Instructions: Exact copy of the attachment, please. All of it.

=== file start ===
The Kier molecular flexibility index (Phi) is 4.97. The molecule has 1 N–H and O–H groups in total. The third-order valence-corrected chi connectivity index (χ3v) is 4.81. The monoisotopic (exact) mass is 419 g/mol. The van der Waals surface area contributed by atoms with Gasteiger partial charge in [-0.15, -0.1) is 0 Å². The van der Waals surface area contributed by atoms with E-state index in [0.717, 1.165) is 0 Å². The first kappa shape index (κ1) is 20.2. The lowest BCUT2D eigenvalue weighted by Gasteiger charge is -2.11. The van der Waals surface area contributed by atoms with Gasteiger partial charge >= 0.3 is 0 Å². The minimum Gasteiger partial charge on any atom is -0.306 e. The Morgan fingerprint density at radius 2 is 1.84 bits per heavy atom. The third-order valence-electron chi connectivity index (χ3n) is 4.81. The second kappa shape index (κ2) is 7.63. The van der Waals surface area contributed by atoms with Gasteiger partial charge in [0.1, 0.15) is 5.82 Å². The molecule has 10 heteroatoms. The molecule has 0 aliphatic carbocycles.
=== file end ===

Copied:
The Kier molecular flexibility index (Phi) is 4.97. The molecule has 1 N–H and O–H groups in total. The third-order valence-corrected chi connectivity index (χ3v) is 4.81. The monoisotopic (exact) mass is 419 g/mol. The van der Waals surface area contributed by atoms with Gasteiger partial charge in [-0.15, -0.1) is 0 Å². The van der Waals surface area contributed by atoms with E-state index in [0.717, 1.165) is 0 Å². The first kappa shape index (κ1) is 20.2. The lowest BCUT2D eigenvalue weighted by Gasteiger charge is -2.11. The van der Waals surface area contributed by atoms with Gasteiger partial charge >= 0.3 is 0 Å². The minimum Gasteiger partial charge on any atom is -0.306 e. The Morgan fingerprint density at radius 2 is 1.84 bits per heavy atom. The third-order valence-electron chi connectivity index (χ3n) is 4.81. The second kappa shape index (κ2) is 7.63. The van der Waals surface area contributed by atoms with Gasteiger partial charge in [0.1, 0.15) is 5.82 Å². The molecule has 10 heteroatoms. The molecule has 0 aliphatic carbocycles.